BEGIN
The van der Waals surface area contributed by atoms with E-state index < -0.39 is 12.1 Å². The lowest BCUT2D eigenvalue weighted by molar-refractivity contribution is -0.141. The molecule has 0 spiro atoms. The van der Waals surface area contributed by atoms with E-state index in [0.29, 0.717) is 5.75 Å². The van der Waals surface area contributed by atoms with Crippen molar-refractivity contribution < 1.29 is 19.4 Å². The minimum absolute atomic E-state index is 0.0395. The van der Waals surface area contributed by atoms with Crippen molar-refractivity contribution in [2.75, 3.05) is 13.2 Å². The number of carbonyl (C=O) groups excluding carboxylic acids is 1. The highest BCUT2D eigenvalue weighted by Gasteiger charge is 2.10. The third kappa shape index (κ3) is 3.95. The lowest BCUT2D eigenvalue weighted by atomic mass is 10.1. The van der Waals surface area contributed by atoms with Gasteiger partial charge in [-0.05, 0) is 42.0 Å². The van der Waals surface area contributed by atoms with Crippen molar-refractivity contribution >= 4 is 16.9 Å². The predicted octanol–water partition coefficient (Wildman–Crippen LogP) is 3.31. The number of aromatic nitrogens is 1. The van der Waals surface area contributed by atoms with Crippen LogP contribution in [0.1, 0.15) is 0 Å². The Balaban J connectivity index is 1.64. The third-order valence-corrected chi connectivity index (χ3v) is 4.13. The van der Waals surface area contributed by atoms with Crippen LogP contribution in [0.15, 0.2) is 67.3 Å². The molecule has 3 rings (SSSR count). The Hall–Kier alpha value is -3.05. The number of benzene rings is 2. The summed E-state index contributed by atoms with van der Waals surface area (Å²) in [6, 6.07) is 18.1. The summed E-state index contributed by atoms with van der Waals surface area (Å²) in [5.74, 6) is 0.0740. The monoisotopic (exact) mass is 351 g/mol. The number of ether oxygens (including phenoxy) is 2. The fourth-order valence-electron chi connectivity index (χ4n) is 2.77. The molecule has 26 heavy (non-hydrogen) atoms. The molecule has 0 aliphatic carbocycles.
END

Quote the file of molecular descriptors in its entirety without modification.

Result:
The van der Waals surface area contributed by atoms with E-state index < -0.39 is 12.1 Å². The lowest BCUT2D eigenvalue weighted by molar-refractivity contribution is -0.141. The molecule has 0 spiro atoms. The van der Waals surface area contributed by atoms with E-state index in [0.29, 0.717) is 5.75 Å². The van der Waals surface area contributed by atoms with Crippen molar-refractivity contribution < 1.29 is 19.4 Å². The minimum absolute atomic E-state index is 0.0395. The van der Waals surface area contributed by atoms with Crippen molar-refractivity contribution in [2.75, 3.05) is 13.2 Å². The number of carbonyl (C=O) groups excluding carboxylic acids is 1. The highest BCUT2D eigenvalue weighted by Gasteiger charge is 2.10. The third kappa shape index (κ3) is 3.95. The lowest BCUT2D eigenvalue weighted by atomic mass is 10.1. The van der Waals surface area contributed by atoms with Gasteiger partial charge in [-0.05, 0) is 42.0 Å². The van der Waals surface area contributed by atoms with Crippen molar-refractivity contribution >= 4 is 16.9 Å². The predicted octanol–water partition coefficient (Wildman–Crippen LogP) is 3.31. The number of aromatic nitrogens is 1. The van der Waals surface area contributed by atoms with Crippen LogP contribution in [0.1, 0.15) is 0 Å². The Balaban J connectivity index is 1.64. The third-order valence-corrected chi connectivity index (χ3v) is 4.13. The van der Waals surface area contributed by atoms with Crippen LogP contribution in [0.15, 0.2) is 67.3 Å². The molecule has 3 rings (SSSR count). The Hall–Kier alpha value is -3.05. The number of benzene rings is 2. The summed E-state index contributed by atoms with van der Waals surface area (Å²) in [6, 6.07) is 18.1. The summed E-state index contributed by atoms with van der Waals surface area (Å²) in [5.74, 6) is 0.0740. The monoisotopic (exact) mass is 351 g/mol. The number of ether oxygens (including phenoxy) is 2. The fourth-order valence-electron chi connectivity index (χ4n) is 2.77. The molecule has 26 heavy (non-hydrogen) atoms. The molecule has 0 aliphatic carbocycles.